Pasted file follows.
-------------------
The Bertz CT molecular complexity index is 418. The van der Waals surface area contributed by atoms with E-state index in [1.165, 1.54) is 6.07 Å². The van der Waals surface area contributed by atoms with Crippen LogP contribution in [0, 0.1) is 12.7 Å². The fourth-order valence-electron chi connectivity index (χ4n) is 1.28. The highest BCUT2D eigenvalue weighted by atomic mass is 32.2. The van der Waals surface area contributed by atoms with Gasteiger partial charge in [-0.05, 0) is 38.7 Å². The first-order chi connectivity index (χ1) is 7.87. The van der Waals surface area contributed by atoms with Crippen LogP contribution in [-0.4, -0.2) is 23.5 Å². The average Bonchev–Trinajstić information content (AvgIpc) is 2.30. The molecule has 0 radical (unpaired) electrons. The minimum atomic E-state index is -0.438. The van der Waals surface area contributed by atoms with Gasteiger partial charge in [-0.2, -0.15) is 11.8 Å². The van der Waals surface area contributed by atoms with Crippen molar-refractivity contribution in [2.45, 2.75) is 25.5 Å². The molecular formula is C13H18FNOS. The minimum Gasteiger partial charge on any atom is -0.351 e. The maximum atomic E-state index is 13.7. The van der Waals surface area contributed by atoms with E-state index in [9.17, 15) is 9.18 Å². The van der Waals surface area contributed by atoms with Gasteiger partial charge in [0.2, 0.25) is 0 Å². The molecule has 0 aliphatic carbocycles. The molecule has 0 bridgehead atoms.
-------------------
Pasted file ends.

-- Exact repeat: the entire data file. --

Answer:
The Bertz CT molecular complexity index is 418. The van der Waals surface area contributed by atoms with E-state index in [1.165, 1.54) is 6.07 Å². The van der Waals surface area contributed by atoms with Crippen LogP contribution in [0, 0.1) is 12.7 Å². The fourth-order valence-electron chi connectivity index (χ4n) is 1.28. The highest BCUT2D eigenvalue weighted by atomic mass is 32.2. The van der Waals surface area contributed by atoms with Gasteiger partial charge in [-0.05, 0) is 38.7 Å². The first-order chi connectivity index (χ1) is 7.87. The van der Waals surface area contributed by atoms with Crippen LogP contribution in [-0.4, -0.2) is 23.5 Å². The average Bonchev–Trinajstić information content (AvgIpc) is 2.30. The molecule has 0 radical (unpaired) electrons. The minimum atomic E-state index is -0.438. The van der Waals surface area contributed by atoms with Gasteiger partial charge in [-0.2, -0.15) is 11.8 Å². The van der Waals surface area contributed by atoms with Crippen molar-refractivity contribution in [2.45, 2.75) is 25.5 Å². The molecular formula is C13H18FNOS. The minimum Gasteiger partial charge on any atom is -0.351 e. The maximum atomic E-state index is 13.7. The van der Waals surface area contributed by atoms with E-state index in [9.17, 15) is 9.18 Å². The van der Waals surface area contributed by atoms with Gasteiger partial charge in [0.2, 0.25) is 0 Å². The molecule has 0 aliphatic carbocycles. The molecule has 0 bridgehead atoms.